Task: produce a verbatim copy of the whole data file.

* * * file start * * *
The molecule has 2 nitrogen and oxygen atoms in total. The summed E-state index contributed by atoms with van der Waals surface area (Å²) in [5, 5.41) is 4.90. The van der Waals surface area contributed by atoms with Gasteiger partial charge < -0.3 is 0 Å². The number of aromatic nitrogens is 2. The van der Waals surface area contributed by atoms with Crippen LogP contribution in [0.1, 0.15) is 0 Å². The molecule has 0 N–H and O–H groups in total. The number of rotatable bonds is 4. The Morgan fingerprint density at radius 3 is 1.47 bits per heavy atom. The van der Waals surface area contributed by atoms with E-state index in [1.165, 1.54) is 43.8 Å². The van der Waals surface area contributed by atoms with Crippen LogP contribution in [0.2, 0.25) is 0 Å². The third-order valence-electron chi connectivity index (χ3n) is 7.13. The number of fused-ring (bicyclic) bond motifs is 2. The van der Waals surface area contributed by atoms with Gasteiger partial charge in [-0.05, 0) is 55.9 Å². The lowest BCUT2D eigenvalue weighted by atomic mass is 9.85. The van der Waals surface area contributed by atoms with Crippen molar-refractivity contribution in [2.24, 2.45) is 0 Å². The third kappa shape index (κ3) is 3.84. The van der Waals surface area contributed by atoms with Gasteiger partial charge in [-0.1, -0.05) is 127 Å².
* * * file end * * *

The molecule has 2 nitrogen and oxygen atoms in total. The summed E-state index contributed by atoms with van der Waals surface area (Å²) in [5, 5.41) is 4.90. The van der Waals surface area contributed by atoms with Gasteiger partial charge < -0.3 is 0 Å². The number of aromatic nitrogens is 2. The van der Waals surface area contributed by atoms with Crippen LogP contribution in [0.1, 0.15) is 0 Å². The molecule has 0 N–H and O–H groups in total. The number of rotatable bonds is 4. The Morgan fingerprint density at radius 3 is 1.47 bits per heavy atom. The van der Waals surface area contributed by atoms with E-state index in [1.165, 1.54) is 43.8 Å². The van der Waals surface area contributed by atoms with Crippen LogP contribution in [0.2, 0.25) is 0 Å². The third-order valence-electron chi connectivity index (χ3n) is 7.13. The number of fused-ring (bicyclic) bond motifs is 2. The van der Waals surface area contributed by atoms with Gasteiger partial charge in [-0.05, 0) is 55.9 Å². The lowest BCUT2D eigenvalue weighted by atomic mass is 9.85. The van der Waals surface area contributed by atoms with Crippen molar-refractivity contribution in [2.24, 2.45) is 0 Å². The third kappa shape index (κ3) is 3.84. The van der Waals surface area contributed by atoms with Gasteiger partial charge in [-0.1, -0.05) is 127 Å².